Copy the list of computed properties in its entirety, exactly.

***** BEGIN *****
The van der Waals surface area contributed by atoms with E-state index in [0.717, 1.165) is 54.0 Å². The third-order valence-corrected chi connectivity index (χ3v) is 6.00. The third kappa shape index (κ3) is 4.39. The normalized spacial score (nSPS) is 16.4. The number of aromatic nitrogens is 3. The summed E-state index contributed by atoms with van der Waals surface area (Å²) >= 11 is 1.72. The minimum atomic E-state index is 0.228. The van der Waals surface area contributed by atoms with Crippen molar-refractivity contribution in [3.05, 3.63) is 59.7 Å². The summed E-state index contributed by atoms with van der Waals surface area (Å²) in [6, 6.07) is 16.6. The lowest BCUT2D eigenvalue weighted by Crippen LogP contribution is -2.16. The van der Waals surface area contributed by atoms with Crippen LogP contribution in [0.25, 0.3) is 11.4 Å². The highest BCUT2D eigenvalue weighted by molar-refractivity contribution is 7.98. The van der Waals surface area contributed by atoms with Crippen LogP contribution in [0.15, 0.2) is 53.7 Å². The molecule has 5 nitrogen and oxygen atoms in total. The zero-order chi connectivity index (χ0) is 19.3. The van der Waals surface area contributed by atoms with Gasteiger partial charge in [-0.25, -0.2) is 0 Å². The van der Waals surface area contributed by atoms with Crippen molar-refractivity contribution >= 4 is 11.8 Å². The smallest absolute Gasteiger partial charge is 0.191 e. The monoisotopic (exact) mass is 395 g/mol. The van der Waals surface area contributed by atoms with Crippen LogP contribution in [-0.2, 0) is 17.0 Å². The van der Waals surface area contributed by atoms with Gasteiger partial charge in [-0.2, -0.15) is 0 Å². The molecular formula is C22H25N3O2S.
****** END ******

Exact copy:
The van der Waals surface area contributed by atoms with E-state index in [0.717, 1.165) is 54.0 Å². The third-order valence-corrected chi connectivity index (χ3v) is 6.00. The third kappa shape index (κ3) is 4.39. The normalized spacial score (nSPS) is 16.4. The number of aromatic nitrogens is 3. The summed E-state index contributed by atoms with van der Waals surface area (Å²) >= 11 is 1.72. The minimum atomic E-state index is 0.228. The van der Waals surface area contributed by atoms with Crippen molar-refractivity contribution in [3.05, 3.63) is 59.7 Å². The summed E-state index contributed by atoms with van der Waals surface area (Å²) in [6, 6.07) is 16.6. The lowest BCUT2D eigenvalue weighted by Crippen LogP contribution is -2.16. The van der Waals surface area contributed by atoms with Crippen LogP contribution in [0.25, 0.3) is 11.4 Å². The highest BCUT2D eigenvalue weighted by molar-refractivity contribution is 7.98. The van der Waals surface area contributed by atoms with Crippen LogP contribution in [0.15, 0.2) is 53.7 Å². The molecule has 5 nitrogen and oxygen atoms in total. The zero-order chi connectivity index (χ0) is 19.3. The van der Waals surface area contributed by atoms with Gasteiger partial charge in [-0.25, -0.2) is 0 Å². The van der Waals surface area contributed by atoms with Crippen molar-refractivity contribution >= 4 is 11.8 Å². The smallest absolute Gasteiger partial charge is 0.191 e. The monoisotopic (exact) mass is 395 g/mol. The van der Waals surface area contributed by atoms with Crippen LogP contribution in [-0.2, 0) is 17.0 Å². The van der Waals surface area contributed by atoms with Gasteiger partial charge in [-0.2, -0.15) is 0 Å². The molecular formula is C22H25N3O2S.